Coronavirus Test Results Still Taking Days For Many Floridians
When Jennifer Bonamar’s son had COVID-19 symptoms in late September, she took him to a state-sponsored testing site in Sarasota.
Bonamar was told the results would come back in three to five days.
As the family waited, Bonamar required her sons to isolate.
“I had my kids quarantined in their rooms, with their masks on if come out of the room and bringing dinners to their rooms and you’ve got dishes,” she said. “You’re trying to do all the right things so life is really on hold while you’re waiting to hear back on the results.”
After a five she got tired of waiting and had the family tested at a hospital where she works. Within 24 hours, their negative results came back.
She’s still waiting on the results from the state-sponsored testing site.
Though she knows she did the right thing by quarantining, she says the longer it takes for test results to come back, the harder isolating can be.
“I could imagine there could be some incentive not to do the right thing because it’s such an inefficient process.”
Labs in Florida are processing coronavirus tests more quickly than they were when the pandemic began seven months ago. But on average, it's still taking between 24 and 72 hours for most people to get their test results.
Health experts say those delays can impact contact tracing and quarantine efforts that prevent the disease from spreading.
In an unscientific survey by Health News Florida, a majority of those who responded in the Tampa Bay area reported waiting about seventy-two hours for their results. In Miami, it was closer to 24 hours.
Hillsborough County closed four of its nine coronavirus testing sites after weeks of operating at 20 percent capacity because of a drop in demand.
But the decline in testing hasn't resulted in faster processing times. The turnaround time for test results is averaging 30 hours, said Jon-Paul Lavandeira, head of Hillsborough County’s testing task force. He said the process is likely as efficient as it can be.
“With everything involved, the travel time and the scientific part involved, I don't know if we can get much better with this particular way of testing to be honest with you,” Lavandeira said. “Right now I think we've pretty much leaned the process as much as we can on these labs.”
Hillsborough County uses Quest Diagnostics in Tampa to process tests from county-run sites. But at state-sponsored sites, Florida officials require tests to be sent to a private lab in Miami, Lavandeira said. The state canceled its contract with Quest in September.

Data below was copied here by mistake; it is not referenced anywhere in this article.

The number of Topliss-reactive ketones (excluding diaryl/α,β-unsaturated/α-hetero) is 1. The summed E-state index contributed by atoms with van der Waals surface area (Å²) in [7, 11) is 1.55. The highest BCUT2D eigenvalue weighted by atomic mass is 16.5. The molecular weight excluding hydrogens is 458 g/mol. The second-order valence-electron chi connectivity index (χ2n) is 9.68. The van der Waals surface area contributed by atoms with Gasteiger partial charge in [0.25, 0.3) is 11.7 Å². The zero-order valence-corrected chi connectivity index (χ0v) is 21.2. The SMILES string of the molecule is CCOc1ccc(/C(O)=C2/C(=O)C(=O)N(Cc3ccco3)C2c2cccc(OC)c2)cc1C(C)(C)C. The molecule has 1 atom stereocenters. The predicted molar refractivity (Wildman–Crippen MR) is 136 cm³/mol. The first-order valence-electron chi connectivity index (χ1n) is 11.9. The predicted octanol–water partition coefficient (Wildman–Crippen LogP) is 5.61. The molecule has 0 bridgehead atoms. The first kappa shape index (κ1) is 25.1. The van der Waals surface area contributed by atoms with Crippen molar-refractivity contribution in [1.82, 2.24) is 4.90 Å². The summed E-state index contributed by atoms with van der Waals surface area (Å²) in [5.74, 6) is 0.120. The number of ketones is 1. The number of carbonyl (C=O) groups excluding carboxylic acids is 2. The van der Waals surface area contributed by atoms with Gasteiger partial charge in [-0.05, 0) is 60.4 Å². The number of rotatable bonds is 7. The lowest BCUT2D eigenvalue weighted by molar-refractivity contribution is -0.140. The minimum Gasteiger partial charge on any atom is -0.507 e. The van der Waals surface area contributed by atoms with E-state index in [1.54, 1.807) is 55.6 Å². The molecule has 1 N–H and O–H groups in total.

Even with the six-hour travel time to Maimi, Lavandeira says the lab produces results in about 30 hours -- that's about as quickly as Quest in Tampa.
The state did not say why the tests are being sent to Miami.
“The Division works with multiple labs across all state-supported testing sites to ensure Floridians are able to receive results quickly,” said Samantha Bequer, press secretary for the Florida Division of Emergency Management. “When a lab does not fulfill its obligations to provide testing results with an acceptable turnaround time, the Division stops doing business with that lab. The Division will continue to work with as many labs as necessary to ensure a quick turnaround time is being met at all state-supported testing sites.”
But is 30 hours the fastest a molecular -- or PCR -- test can be processed?
The answer depends on a few factors.
Tampa General Hospital can run up to 1,700 tests a day and produce results in as little as two hours -- but averages four to six hours.
The key is to not run too many tests at once, said Angie Lauster, administrative director of laboratory services for Tampa General.
“The more tests you try to load on the instrument, the slower you make the instrument,” Lauster said.
So volume can slow down test results, and so can a lack of machines.
Lauster says a shortage of testing supplies has also been a problem.
“The method of collection and the devices you use and the transport media has been on short supply,” Lauster said.
The supply shortage is a problem for labs across the state, she said.
Dr. David Andrews is a pathologist and chief of testing at Jackson Health System in Miami. He says they use different kinds of testing machines. But they frequently run low on reagents, or chemicals, that are needed to process the molecular tests.
“Just this week, we pretty much ran out,” Andrews said. “Oh, my God. It’s shipping right? And it arrives.”
In that case, it was the supply for machines that can produce results within an hour.
That machine is reserved for patients who need quick results. But the hospital tests everyone who is admitted.
Miami-Dade County requires labs to turn around tests quickly -- it's written into their contracts. Deputy Mayor Maurice Kemp says companies that process tests from county sites must produce results within 48 hours.
“The best tool you have for not infecting your family is to know your status,” Kemp said. “So the sooner you take a test and then the sooner you get that result, the better equipped you are to not infect your family and your friends and other associates.”
Health experts agree, if you have to wait days for your results, the odds that you'll infect someone else will only increase.
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